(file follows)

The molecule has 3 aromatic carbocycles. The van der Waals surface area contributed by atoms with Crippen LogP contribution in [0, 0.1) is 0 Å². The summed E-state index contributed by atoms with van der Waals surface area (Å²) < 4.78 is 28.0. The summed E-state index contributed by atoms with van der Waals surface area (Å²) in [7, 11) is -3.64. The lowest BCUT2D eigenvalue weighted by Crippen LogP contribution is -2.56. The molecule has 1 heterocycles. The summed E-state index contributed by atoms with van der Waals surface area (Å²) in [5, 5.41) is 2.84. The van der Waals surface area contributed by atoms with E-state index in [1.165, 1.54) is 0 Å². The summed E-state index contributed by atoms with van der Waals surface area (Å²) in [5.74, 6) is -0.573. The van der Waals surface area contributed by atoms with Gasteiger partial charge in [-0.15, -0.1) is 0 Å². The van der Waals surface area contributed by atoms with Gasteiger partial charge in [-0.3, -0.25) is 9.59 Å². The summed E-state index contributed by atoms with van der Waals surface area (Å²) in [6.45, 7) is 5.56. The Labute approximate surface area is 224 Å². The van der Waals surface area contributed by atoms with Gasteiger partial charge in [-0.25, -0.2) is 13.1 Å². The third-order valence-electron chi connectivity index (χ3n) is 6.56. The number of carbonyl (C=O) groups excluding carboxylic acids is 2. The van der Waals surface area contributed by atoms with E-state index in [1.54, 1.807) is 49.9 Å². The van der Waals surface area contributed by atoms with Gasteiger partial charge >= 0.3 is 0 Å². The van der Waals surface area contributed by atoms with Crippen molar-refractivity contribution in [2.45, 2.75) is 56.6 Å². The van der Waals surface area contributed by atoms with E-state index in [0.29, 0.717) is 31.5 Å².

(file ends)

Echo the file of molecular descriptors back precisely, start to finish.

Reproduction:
The molecule has 3 aromatic carbocycles. The van der Waals surface area contributed by atoms with Crippen LogP contribution in [0, 0.1) is 0 Å². The summed E-state index contributed by atoms with van der Waals surface area (Å²) < 4.78 is 28.0. The summed E-state index contributed by atoms with van der Waals surface area (Å²) in [7, 11) is -3.64. The lowest BCUT2D eigenvalue weighted by Crippen LogP contribution is -2.56. The molecule has 1 heterocycles. The summed E-state index contributed by atoms with van der Waals surface area (Å²) in [5, 5.41) is 2.84. The van der Waals surface area contributed by atoms with E-state index in [1.165, 1.54) is 0 Å². The summed E-state index contributed by atoms with van der Waals surface area (Å²) in [5.74, 6) is -0.573. The van der Waals surface area contributed by atoms with Gasteiger partial charge in [-0.15, -0.1) is 0 Å². The van der Waals surface area contributed by atoms with Gasteiger partial charge in [-0.3, -0.25) is 9.59 Å². The summed E-state index contributed by atoms with van der Waals surface area (Å²) in [6.45, 7) is 5.56. The Labute approximate surface area is 224 Å². The van der Waals surface area contributed by atoms with Gasteiger partial charge in [-0.25, -0.2) is 13.1 Å². The third-order valence-electron chi connectivity index (χ3n) is 6.56. The number of carbonyl (C=O) groups excluding carboxylic acids is 2. The van der Waals surface area contributed by atoms with E-state index in [1.54, 1.807) is 49.9 Å². The van der Waals surface area contributed by atoms with Gasteiger partial charge >= 0.3 is 0 Å². The van der Waals surface area contributed by atoms with Crippen molar-refractivity contribution in [2.45, 2.75) is 56.6 Å². The van der Waals surface area contributed by atoms with E-state index in [0.29, 0.717) is 31.5 Å².